Reading Room

The British Museum Library required a bigger reading room by the early 1850s.The Keeper of Printed Books, Antonio Panizzi (1837-1856), had the idea to create a circle chamber in the Museum’s vacant central courtyard.

The Reading Room is located in the center of the Great Court, in the heart of the Museum. Completed in 1857, it was recognized as one of London’s greatest landmarks and became a globally renowned educational institution.

Great Court

Great Court

The British Museum is home to the Queen Elizabeth II Great Court. It is designed by Foster & Partners, is a two-acre glass-roofed expanse including the world-famous Reading Room. It is the biggest covered public area in Europe and is located in the heart of the British Museum.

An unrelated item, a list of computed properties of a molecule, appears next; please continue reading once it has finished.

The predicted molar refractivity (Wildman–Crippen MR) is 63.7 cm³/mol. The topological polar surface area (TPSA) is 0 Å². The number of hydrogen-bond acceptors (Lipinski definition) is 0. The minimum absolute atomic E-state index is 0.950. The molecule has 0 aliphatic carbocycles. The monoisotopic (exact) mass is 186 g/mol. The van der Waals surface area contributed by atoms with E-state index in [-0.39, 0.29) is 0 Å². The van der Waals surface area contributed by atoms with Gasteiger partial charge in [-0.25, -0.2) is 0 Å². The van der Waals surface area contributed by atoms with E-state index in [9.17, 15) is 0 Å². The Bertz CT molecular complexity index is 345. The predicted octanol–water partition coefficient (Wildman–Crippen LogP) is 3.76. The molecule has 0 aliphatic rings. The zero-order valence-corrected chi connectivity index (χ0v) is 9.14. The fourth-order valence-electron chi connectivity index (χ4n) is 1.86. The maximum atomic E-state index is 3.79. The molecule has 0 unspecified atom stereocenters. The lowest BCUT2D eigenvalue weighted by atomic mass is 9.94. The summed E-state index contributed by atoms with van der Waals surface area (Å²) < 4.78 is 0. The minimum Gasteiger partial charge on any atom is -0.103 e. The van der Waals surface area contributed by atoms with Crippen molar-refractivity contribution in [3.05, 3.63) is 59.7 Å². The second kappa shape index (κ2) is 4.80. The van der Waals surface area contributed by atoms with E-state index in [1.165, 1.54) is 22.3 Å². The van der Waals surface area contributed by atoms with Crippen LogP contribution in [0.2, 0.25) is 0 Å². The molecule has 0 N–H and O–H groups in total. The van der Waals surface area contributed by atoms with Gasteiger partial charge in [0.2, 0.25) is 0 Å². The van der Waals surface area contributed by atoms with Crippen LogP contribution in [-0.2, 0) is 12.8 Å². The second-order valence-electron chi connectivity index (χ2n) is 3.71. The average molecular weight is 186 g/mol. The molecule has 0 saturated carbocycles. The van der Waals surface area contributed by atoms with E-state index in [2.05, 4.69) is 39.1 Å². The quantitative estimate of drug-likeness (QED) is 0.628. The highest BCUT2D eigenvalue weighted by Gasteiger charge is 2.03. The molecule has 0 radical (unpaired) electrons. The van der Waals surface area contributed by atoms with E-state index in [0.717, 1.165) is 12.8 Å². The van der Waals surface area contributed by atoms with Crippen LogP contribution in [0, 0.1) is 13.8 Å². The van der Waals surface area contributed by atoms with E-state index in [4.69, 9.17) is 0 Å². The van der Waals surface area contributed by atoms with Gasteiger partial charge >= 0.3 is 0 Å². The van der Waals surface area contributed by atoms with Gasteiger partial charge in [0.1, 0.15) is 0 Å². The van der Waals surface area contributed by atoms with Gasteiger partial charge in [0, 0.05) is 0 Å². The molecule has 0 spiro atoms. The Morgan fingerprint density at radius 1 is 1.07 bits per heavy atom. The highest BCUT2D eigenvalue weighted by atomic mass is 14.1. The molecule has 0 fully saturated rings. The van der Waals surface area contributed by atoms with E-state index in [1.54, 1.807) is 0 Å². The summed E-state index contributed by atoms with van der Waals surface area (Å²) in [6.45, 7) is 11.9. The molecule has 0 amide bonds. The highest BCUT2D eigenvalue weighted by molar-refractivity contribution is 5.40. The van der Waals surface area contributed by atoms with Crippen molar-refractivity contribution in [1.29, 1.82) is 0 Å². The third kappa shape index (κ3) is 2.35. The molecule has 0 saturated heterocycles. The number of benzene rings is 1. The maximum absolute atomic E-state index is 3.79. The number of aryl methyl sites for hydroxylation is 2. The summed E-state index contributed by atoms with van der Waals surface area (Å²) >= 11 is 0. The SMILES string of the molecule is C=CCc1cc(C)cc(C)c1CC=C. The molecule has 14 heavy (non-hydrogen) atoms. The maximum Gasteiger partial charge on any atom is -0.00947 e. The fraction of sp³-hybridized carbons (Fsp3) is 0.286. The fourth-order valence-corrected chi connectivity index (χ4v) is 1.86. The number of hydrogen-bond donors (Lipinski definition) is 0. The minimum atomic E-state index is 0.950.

The museum consists of nine departments:

Department of Egypt and Sudan. From 10,000 BCE to the 12th century CE, they are perhaps the most extensive collections outside of their particular nations of origin.

Asia. The Department of Asia’s focus is exceptionally wide; its holdings of approximately 75,000 artifacts span the whole Asian continent (from East, South, Central, and South-East Asia) and date from the Neolithic to the present day. Until recently, this department was focused on collecting Oriental artifacts from metropolitan or semi-urban populations across Asia. Many of those artifacts were acquired by colonial officials and explorers in former British Empire territories, particularly the Indian subcontinent.